Let’s start at the very beginning.
As voice design guidelines flood our Twitter/ Medium feeds this year, one key theme that’s emerged is the importance of ‘being brief’. Developers and designers alike are shying away from lengthy explanations for fear of boring users before they’ve gotten further than your LaunchRequest.
This is a serious consideration, but frequently, in their quest to be brief voice designers have fallen into a trap at the other end of the scale- being so brief that the experience is unclear, and users struggle to understand the conversation. With increasingly more Alexa skill enablements occurring by voice alone (or being auto-enabled for you), you can no longer assume that a user has read your beautiful skill description on the store.
Onboarding is a retention deal breaker. If users are alienated within their first use, it will dramatically reduce the likelihood that they will return. Onboarding is also key to managing user expectations. The voice landscape is evolving daily (literally) and your average user may not entirely understand what the technology is capable of, let alone how/how much you’ve harnessed for your particular experience.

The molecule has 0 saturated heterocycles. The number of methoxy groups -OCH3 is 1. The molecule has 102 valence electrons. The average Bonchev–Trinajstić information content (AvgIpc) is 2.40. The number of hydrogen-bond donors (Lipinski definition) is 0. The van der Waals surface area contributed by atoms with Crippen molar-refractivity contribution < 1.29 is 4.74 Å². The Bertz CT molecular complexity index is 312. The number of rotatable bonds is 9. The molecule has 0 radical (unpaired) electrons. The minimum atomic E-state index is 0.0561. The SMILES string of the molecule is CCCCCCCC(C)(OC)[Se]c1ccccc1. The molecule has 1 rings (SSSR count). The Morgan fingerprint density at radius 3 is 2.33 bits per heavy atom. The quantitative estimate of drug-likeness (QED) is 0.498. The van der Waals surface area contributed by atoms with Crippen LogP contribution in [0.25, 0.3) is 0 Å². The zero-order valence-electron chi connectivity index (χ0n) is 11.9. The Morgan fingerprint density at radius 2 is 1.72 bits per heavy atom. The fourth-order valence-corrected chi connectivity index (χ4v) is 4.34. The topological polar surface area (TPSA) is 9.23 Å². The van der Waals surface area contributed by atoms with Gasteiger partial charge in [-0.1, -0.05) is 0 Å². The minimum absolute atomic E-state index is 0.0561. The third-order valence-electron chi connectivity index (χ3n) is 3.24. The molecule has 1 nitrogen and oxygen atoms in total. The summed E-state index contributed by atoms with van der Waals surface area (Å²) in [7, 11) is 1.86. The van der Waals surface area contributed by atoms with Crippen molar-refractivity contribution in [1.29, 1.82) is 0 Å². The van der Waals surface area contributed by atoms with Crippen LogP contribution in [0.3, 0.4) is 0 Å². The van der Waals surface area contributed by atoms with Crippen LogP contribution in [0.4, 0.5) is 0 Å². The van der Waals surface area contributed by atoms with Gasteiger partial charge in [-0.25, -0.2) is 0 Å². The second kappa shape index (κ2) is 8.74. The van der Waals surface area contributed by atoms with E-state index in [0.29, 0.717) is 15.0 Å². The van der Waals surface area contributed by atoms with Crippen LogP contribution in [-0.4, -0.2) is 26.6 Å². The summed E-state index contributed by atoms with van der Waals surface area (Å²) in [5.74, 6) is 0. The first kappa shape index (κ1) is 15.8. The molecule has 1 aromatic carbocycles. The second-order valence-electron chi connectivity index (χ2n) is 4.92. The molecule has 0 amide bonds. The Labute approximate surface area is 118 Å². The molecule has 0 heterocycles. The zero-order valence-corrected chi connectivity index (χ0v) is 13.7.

1. Opening instructions
For basic voice apps with only one or a few interactions, onboarding may be as simple as a short instructional welcome message for a first time user.
From this, we understand that the Headspace Alexa skill has two core pieces of functionality: listening to a meditation or sleep specific audio.
However, opening instructions are not always enough. This is when the clash between brevity and clarity comes to a head. Relying on a single message for your instructions, whilst also trying to be brief, can result in a confusing first session for users.
Putting aside the redundant opening question, the game instructions here require a little thought before they are understood. This is particularly true if the user has no idea that this is modelled on the familiar game Concentration. But by the time you might have processed how to play, you‘ve potentially missed your chance to give a response and have wasted your first try. This type of ‘tutorial by exposition’ is dangerous; it relies too heavily on the user wanting to play enough times to understand how to play. The best voice experiences should be making sure that this understanding takes place in the first session.
2. Indicate progression
Assume that your user theoretically understands what they can do with your voice experience. How do they know how long it will take to do it? And for the creators of the experience (i.e. us), how can we be sure that a user completes everything you want them to?